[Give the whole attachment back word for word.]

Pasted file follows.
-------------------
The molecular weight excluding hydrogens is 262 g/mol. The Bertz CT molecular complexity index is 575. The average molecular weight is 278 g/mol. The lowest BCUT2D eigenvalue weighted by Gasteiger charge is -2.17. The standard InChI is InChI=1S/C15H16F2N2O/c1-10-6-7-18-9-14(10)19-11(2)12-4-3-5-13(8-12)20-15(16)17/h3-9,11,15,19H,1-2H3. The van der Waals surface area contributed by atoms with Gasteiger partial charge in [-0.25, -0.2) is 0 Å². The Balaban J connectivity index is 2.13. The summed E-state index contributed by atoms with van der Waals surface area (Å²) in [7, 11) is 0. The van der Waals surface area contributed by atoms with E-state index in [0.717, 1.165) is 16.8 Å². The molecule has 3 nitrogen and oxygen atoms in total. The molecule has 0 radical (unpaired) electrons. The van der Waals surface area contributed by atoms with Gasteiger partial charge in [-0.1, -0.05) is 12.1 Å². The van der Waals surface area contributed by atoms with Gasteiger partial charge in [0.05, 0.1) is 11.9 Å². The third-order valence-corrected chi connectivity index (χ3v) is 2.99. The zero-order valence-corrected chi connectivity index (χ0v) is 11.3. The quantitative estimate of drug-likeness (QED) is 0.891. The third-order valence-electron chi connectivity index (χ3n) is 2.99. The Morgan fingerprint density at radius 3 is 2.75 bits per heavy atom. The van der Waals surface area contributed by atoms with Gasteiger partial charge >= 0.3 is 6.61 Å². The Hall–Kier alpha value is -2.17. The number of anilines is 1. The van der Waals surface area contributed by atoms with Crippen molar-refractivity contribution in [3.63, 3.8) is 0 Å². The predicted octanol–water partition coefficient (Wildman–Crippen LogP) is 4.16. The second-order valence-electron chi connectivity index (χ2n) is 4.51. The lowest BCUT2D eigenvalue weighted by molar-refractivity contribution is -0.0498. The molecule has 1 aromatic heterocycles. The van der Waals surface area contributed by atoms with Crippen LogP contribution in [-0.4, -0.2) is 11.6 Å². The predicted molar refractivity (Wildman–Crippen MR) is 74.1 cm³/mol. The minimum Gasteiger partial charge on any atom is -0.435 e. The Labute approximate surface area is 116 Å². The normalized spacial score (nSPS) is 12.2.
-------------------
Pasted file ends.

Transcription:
The molecular weight excluding hydrogens is 262 g/mol. The Bertz CT molecular complexity index is 575. The average molecular weight is 278 g/mol. The lowest BCUT2D eigenvalue weighted by Gasteiger charge is -2.17. The standard InChI is InChI=1S/C15H16F2N2O/c1-10-6-7-18-9-14(10)19-11(2)12-4-3-5-13(8-12)20-15(16)17/h3-9,11,15,19H,1-2H3. The van der Waals surface area contributed by atoms with Gasteiger partial charge in [-0.25, -0.2) is 0 Å². The Balaban J connectivity index is 2.13. The summed E-state index contributed by atoms with van der Waals surface area (Å²) in [7, 11) is 0. The van der Waals surface area contributed by atoms with E-state index in [0.717, 1.165) is 16.8 Å². The molecule has 3 nitrogen and oxygen atoms in total. The molecule has 0 radical (unpaired) electrons. The van der Waals surface area contributed by atoms with Gasteiger partial charge in [-0.1, -0.05) is 12.1 Å². The van der Waals surface area contributed by atoms with Gasteiger partial charge in [0.05, 0.1) is 11.9 Å². The third-order valence-corrected chi connectivity index (χ3v) is 2.99. The zero-order valence-corrected chi connectivity index (χ0v) is 11.3. The quantitative estimate of drug-likeness (QED) is 0.891. The third-order valence-electron chi connectivity index (χ3n) is 2.99. The Morgan fingerprint density at radius 3 is 2.75 bits per heavy atom. The van der Waals surface area contributed by atoms with Gasteiger partial charge >= 0.3 is 6.61 Å². The Hall–Kier alpha value is -2.17. The number of anilines is 1. The van der Waals surface area contributed by atoms with Crippen molar-refractivity contribution in [3.63, 3.8) is 0 Å². The predicted octanol–water partition coefficient (Wildman–Crippen LogP) is 4.16. The second-order valence-electron chi connectivity index (χ2n) is 4.51. The lowest BCUT2D eigenvalue weighted by molar-refractivity contribution is -0.0498. The molecule has 1 aromatic heterocycles. The van der Waals surface area contributed by atoms with Crippen LogP contribution in [-0.4, -0.2) is 11.6 Å². The predicted molar refractivity (Wildman–Crippen MR) is 74.1 cm³/mol. The minimum Gasteiger partial charge on any atom is -0.435 e. The Labute approximate surface area is 116 Å². The normalized spacial score (nSPS) is 12.2.